• barn eggs
  • eggs from caged birds

If the eggs have not been produced in accordance with the methods set out for free-range eggs or barn eggs, then they are automatically classed as eggs from caged hens.

All caged hens must be kept in 'enriched cages' and it is no longer permitted to keep hens in a 'conventional cage' system'. Please refer to the Code of Practice for the Welfare of Laying Hens and Pullets for more information.  

Free range

Eggs described as 'free range' must be produced in poultry establishments in which the hens have:

  • continuous daytime access to open-air runs
  • access to ground mainly covered with vegetation
  • at least four square metres of ground available per bird

In addition, there are requirements in relation to the hens' housing and fittings.


Barn eggs must be produced in a poultry establishment where the hens:

  • are provided with at least 15 cm perch space per hen
  • have floor space providing at least one square metre for every nine chickens
  • comply with requirements relating to the hens' housing and fittings

If you need further advice about the other descriptions of methods of farming, or the hens' housing requirements, please contact APHA on 03000 200301 in England and 0300 303 8268 in Wales.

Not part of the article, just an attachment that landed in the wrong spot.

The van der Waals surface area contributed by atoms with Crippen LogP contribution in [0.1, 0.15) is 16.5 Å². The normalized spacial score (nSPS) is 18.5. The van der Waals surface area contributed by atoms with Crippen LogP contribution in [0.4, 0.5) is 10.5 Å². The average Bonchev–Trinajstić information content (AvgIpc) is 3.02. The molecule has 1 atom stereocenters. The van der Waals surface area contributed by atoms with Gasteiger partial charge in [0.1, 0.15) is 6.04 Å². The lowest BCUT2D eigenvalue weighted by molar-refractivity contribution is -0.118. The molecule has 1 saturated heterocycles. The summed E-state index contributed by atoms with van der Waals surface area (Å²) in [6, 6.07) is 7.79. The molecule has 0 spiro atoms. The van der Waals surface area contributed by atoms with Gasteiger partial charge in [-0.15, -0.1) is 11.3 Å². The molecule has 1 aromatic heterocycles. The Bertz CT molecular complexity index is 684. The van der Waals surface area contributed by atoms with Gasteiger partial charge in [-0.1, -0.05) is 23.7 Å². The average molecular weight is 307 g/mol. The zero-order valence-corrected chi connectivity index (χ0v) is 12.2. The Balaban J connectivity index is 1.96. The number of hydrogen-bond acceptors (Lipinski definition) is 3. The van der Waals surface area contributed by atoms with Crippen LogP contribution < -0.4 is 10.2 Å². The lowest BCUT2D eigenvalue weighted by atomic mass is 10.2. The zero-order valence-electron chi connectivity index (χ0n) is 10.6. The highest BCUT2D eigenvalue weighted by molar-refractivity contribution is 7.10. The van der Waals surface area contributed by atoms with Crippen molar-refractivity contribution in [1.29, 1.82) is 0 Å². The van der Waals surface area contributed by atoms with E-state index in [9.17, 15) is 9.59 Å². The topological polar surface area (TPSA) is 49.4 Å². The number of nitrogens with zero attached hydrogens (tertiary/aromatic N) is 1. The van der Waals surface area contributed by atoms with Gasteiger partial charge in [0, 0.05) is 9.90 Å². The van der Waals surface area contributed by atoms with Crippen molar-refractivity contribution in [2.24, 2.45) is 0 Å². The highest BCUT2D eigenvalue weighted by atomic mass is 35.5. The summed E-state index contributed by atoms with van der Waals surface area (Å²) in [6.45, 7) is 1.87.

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  • eggs should be kept chilled to a temperature between 5 °C and 17 °C
  • eggs should be kept out of direct sunlight and away from other goods that might flavour them, such as onions or washing powder
  • stock must be rotated to ensure that it remains within the stated weight and quality grade
  • visibly cracked eggs should not be sold
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Extra / extra fresh

Packs may be labelled as 'extra' or 'extra fresh' until nine days after laying.  

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Egg inspections

This is carried out by APHA. Further information relating to the above legislation, and advice on registering as a packer etc, can be found on the GOV.UK website.